Although she seems able and willing to shrug off misfortune in her public life, she does make a distinction with things going wrong in her private life. “Nothing in work can hurt me compared with …” She trails off again. “There is no comparison between work pain and private pain. You might feel humiliated for a couple of days when you are sacked, but … Well, I’ve had in my life family health problems and things going wrong.”
She is referring to a time when one of her children was critically ill, but also to her husband, who had a liver transplant, and her mother, Charlotte, an artist, who was diagnosed with Parkinson’s disease aged 40. In the past Rachel, as her only daughter, looked after her mother the most out of her siblings, but now Charlotte has a full-time carer.
“I’m very enmeshed with my mother emotionally,” she says, “because she had been dealt such a bad hand. She also had serious mental health problems from the age of 16 and I don’t think you are ever cured of these. She sees her ex-husband, Stanley, climbing Kilimanjaro twice in his seventies, whereas she is reduced in oldish age to …” She glances out of the window. “She is not getting any better and it hurts to see her.”
I ask if Parkinson’s can be genetic. “We were offered the chance to find out and I might at some point. Two of her siblings have Parkinson’s as well.”
Looking death in the face with her husband changed her attitude to life, too. “He hates it when I say it was strain for me when he was on the transplant register, because it was far worse for him. But I felt I had to protect very small children and I had a very ill husband and I don’t think he has been in my shoes there, and I haven’t been in his shoes, but we got through it.”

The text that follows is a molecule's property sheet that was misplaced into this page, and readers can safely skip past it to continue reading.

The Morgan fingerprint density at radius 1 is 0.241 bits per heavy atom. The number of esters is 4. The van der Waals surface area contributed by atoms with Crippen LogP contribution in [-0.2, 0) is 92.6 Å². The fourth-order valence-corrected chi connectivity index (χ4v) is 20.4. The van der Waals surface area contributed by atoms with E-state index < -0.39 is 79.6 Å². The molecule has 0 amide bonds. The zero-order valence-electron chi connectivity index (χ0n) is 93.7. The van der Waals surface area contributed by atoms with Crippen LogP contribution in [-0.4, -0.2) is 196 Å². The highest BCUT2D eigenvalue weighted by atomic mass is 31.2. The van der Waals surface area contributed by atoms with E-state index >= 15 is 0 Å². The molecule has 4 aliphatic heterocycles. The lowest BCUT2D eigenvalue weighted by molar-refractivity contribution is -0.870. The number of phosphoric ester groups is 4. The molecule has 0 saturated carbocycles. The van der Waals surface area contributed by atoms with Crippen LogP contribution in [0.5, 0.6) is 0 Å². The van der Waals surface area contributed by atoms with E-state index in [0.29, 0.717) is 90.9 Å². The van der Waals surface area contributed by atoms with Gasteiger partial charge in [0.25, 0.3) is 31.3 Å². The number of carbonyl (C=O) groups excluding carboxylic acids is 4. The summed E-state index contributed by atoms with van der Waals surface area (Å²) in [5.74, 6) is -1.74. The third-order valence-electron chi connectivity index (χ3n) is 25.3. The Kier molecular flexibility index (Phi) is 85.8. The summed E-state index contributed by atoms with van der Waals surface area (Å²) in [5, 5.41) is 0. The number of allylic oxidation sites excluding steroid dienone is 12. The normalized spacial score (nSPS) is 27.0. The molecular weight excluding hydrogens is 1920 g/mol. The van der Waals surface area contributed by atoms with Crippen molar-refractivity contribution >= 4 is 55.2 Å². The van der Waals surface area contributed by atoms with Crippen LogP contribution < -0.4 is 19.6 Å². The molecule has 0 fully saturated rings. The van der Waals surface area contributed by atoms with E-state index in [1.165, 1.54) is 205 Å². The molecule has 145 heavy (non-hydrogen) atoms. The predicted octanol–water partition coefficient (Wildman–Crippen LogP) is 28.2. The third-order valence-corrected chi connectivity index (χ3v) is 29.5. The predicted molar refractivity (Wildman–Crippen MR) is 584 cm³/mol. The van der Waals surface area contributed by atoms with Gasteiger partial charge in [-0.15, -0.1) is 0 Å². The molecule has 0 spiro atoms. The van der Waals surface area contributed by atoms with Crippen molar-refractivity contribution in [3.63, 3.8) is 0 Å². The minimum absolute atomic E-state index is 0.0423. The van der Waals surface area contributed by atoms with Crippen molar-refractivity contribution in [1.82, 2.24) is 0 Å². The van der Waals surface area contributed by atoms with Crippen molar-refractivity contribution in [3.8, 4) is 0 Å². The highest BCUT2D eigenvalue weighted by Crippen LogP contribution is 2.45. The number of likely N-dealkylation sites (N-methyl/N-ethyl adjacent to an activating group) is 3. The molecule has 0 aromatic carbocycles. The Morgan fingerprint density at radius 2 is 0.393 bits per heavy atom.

No material for a serious novel? Really?
Photographs of the Johnsons as blond-haired children in Brussels show they looked like Midwich cuckoos. At the time she was one of only two girls in an all-boy’s prep school (she was later expelled from another boarding school for drinking and smoking and generally being ill-behaved), and some of the other parents considered the Johnson clan too eccentric to allow their children to play with.
A breathy laugh. “You don’t know 1 per cent of how eccentric. I think it is hard for people to marry into this family. Ivo calls this farm Jonnybunkport [after Kennebunkport, a summer haven for the Bush family in Maine], because at one point my aunt lived in the cottage, I lived here and my father’s place is nearby. And Boris, Jo, Leo, Max and Julia [her half-sister] have got the converted barns.” She stands up. “I’m going to show you. Come on.”
The farm cottages, stables and barns, which have only had electricity since 1993, are indeed like a Johnson commune. She stops off to check whether a washing machine in one of the outbuildings has finished its cycle and curses when she sees it hasn’t washed some sheets properly. Her battered old Land Rover, meanwhile, which she needs for campaigning at the weekend, isn’t co-operating either; its battery is wired up to a charger.